Control of temperatures is vital in maintaining the quality and safety of refrigerated foods throughout the food continuum, whether it be maintaining warm temperatures for chicken eggs to facilitate hatching or cooler temperatures for preventing the growth of harmful bacterias in  perishable foods that could cause food born illness. The consequences of not observing proper temperatures standards during different stages of poultry production can lead to great health risks for not only the chicken, but also the human consumer.

In order to ensure that the chicken dishes that we are opting for more and more are safe for consumption, temperature conditions must be monitored as closely as sanitary conditions. It can be an expensive waste of time and resources when huge quantities of poultry product have to be trashed because of improper temperature storage and although the monitoring of temperature at each, unique stage of the chicken's life can seem like a daunting task, it shouldn't! It's a job that can be made exponentially easier by having it done automatically with the availability of efficient and accurate temperature monitoring systems that can alert appropriate people when something goes wrong and temperatures reach dangerous levels. With temperature monitoring devices, not only can the health of the poultry product be more accurately guaranteed safe for consumption, but also, can poultry companies ensure maximum production rates.

free temperature monitoring ebook


           

Sources:

  1. http://www.foodsafetymagazine.com/magazine-archive1/februarymarch-2013/animal-welfare-and-food-safety/
  2. http://www.foodsafetymagazine.com/magazine-archive1/december-2012january-2013/poultry-safety-in-an-ever-changing-world/
  3. http://www.huffingtonpost.com/2014/01/02/chicken-vs-beef_n_4525366.html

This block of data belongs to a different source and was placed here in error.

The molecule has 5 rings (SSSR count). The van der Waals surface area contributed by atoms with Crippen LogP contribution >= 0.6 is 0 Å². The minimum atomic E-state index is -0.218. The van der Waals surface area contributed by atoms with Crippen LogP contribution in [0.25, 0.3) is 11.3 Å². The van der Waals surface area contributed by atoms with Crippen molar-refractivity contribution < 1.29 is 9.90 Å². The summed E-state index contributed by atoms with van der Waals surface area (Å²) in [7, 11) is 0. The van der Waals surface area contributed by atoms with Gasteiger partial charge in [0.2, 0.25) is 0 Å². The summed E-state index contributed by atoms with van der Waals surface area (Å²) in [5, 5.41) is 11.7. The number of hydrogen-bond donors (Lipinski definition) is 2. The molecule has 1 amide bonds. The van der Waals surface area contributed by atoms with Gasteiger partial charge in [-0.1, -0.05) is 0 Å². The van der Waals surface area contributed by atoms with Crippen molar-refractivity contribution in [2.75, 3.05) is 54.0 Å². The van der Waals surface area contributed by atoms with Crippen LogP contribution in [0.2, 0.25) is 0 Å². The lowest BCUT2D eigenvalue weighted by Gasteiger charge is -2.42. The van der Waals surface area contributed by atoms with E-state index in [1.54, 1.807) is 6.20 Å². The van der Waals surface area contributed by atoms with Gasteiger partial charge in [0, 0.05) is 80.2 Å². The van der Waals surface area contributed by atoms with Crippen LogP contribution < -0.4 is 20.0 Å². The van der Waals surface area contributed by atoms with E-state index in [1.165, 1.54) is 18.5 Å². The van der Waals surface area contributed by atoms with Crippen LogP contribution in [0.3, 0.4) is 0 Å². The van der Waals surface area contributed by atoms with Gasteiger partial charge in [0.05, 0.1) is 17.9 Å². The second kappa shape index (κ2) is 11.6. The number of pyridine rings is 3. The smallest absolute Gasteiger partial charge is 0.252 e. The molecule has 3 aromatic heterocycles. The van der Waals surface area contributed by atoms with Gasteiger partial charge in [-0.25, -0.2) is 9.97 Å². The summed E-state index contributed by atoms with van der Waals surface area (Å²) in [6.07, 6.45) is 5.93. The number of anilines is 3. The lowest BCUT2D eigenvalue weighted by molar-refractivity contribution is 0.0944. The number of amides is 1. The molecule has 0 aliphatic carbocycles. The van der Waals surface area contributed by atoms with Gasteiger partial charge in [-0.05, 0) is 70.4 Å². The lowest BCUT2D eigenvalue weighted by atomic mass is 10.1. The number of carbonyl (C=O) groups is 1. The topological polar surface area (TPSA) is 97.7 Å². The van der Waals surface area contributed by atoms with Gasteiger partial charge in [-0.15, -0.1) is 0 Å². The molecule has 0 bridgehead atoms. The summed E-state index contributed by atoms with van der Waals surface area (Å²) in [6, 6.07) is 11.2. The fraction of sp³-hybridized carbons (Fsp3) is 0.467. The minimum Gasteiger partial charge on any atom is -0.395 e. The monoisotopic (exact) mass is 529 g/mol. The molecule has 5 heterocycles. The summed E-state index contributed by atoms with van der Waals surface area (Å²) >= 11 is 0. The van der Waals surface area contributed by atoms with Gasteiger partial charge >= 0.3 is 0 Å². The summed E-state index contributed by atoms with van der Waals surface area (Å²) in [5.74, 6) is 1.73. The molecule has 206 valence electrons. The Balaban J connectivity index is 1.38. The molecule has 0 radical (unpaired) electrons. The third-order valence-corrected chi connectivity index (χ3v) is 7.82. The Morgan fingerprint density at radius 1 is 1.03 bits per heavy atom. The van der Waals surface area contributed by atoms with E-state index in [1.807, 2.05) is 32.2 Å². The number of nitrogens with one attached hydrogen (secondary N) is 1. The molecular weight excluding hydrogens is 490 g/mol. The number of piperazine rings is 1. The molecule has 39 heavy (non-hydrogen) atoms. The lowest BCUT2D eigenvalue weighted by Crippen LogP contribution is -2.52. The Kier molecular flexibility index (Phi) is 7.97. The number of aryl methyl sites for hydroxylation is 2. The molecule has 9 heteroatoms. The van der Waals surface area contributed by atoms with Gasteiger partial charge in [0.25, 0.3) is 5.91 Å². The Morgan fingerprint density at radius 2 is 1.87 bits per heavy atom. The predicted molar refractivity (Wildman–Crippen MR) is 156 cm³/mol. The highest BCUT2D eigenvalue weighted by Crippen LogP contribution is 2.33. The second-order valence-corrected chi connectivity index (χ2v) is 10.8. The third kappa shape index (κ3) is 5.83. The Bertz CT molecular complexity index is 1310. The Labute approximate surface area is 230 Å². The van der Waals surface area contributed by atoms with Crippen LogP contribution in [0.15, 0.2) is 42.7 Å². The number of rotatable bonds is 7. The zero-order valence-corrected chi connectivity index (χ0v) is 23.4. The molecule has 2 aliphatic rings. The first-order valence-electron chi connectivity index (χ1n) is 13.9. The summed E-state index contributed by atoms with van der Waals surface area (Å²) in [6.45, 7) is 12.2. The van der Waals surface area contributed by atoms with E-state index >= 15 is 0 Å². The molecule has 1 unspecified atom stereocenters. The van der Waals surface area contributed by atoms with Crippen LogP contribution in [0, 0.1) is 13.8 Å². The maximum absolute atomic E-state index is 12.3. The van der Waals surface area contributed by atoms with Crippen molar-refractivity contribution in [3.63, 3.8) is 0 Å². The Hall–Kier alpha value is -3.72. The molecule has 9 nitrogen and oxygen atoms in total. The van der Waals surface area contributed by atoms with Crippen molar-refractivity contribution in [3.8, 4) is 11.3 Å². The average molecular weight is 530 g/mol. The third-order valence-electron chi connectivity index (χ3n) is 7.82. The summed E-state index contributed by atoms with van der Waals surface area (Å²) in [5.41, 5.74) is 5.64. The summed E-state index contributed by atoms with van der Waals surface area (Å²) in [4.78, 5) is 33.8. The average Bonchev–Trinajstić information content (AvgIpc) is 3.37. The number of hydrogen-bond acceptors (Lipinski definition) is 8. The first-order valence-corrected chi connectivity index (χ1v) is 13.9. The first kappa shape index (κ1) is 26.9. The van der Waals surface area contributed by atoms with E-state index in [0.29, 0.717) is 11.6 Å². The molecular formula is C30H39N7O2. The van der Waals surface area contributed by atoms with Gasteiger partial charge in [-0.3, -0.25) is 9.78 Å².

4. http://money.cnn.com/2014/04/14/news/economy/beef-prices/


Written By:

Kate Hofberg, Epicurean Essayist

Temperature@lert’s resident foodie from sunny Santa Barbara, Kate Hofberg, creates weekly blog posts, manages the content database, and assists with the marketing team's projects. Balancing a love for both the west and east coast, Hofberg studied at University of California Santa Barbara, where she received a Bachelors in Communications, and Boston University, where she is currently a Masters candidate in Journalism. Before coming to Temperature@lert, Hofberg trained in her foodie ways through consumption of extremely spicy, authentic Mexican food with her three brothers and managing a popular Santa Barbara beachside restaurant. Through her training and love of great food, she brings fresh methods of cooking up content. When Hofberg is not working on Temperature@lert marketing endeavors, she serves as a weekly opinion columnist for the Boston University independent student-run newspaper, The Daily Free Press. If time permits, Hofberg enjoys long walks, reading, playing with her cat, and eating pizza. Her ideal temperature is 115°F because she loves temperatures as hot and spicy as her food.

Kate Hofberg